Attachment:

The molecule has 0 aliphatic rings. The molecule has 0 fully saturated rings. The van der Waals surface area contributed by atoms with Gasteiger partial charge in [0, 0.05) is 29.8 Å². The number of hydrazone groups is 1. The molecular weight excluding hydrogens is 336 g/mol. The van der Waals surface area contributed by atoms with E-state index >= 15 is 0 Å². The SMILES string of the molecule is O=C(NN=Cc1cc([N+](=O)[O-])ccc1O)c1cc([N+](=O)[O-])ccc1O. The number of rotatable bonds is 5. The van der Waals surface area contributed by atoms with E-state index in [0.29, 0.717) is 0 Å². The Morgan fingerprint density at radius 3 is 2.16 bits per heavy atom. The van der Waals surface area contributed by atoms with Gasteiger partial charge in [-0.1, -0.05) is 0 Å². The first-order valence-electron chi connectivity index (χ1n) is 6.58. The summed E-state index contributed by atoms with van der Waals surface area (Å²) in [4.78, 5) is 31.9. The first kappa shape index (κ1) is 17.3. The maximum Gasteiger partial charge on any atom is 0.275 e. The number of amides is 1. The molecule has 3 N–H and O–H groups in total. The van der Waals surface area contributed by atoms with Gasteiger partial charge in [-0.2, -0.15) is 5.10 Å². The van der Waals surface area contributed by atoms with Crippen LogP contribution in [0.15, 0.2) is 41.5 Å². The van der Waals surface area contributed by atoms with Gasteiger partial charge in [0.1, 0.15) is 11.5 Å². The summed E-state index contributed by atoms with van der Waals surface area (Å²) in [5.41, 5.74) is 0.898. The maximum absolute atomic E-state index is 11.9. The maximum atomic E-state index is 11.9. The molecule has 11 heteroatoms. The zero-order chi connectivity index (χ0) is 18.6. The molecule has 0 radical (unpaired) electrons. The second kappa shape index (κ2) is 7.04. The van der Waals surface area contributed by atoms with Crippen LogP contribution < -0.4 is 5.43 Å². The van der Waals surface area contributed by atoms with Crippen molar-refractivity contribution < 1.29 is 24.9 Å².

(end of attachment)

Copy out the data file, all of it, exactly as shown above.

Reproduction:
The molecule has 0 aliphatic rings. The molecule has 0 fully saturated rings. The van der Waals surface area contributed by atoms with Gasteiger partial charge in [0, 0.05) is 29.8 Å². The number of hydrazone groups is 1. The molecular weight excluding hydrogens is 336 g/mol. The van der Waals surface area contributed by atoms with E-state index >= 15 is 0 Å². The SMILES string of the molecule is O=C(NN=Cc1cc([N+](=O)[O-])ccc1O)c1cc([N+](=O)[O-])ccc1O. The number of rotatable bonds is 5. The van der Waals surface area contributed by atoms with E-state index in [0.29, 0.717) is 0 Å². The Morgan fingerprint density at radius 3 is 2.16 bits per heavy atom. The van der Waals surface area contributed by atoms with Gasteiger partial charge in [-0.1, -0.05) is 0 Å². The first-order valence-electron chi connectivity index (χ1n) is 6.58. The summed E-state index contributed by atoms with van der Waals surface area (Å²) in [4.78, 5) is 31.9. The first kappa shape index (κ1) is 17.3. The maximum Gasteiger partial charge on any atom is 0.275 e. The number of amides is 1. The molecule has 3 N–H and O–H groups in total. The van der Waals surface area contributed by atoms with Gasteiger partial charge in [-0.2, -0.15) is 5.10 Å². The van der Waals surface area contributed by atoms with Crippen LogP contribution in [0.15, 0.2) is 41.5 Å². The van der Waals surface area contributed by atoms with Gasteiger partial charge in [0.1, 0.15) is 11.5 Å². The summed E-state index contributed by atoms with van der Waals surface area (Å²) in [5.41, 5.74) is 0.898. The maximum absolute atomic E-state index is 11.9. The maximum atomic E-state index is 11.9. The molecule has 11 heteroatoms. The zero-order chi connectivity index (χ0) is 18.6. The molecule has 0 radical (unpaired) electrons. The second kappa shape index (κ2) is 7.04. The van der Waals surface area contributed by atoms with Crippen LogP contribution < -0.4 is 5.43 Å². The van der Waals surface area contributed by atoms with Crippen molar-refractivity contribution < 1.29 is 24.9 Å².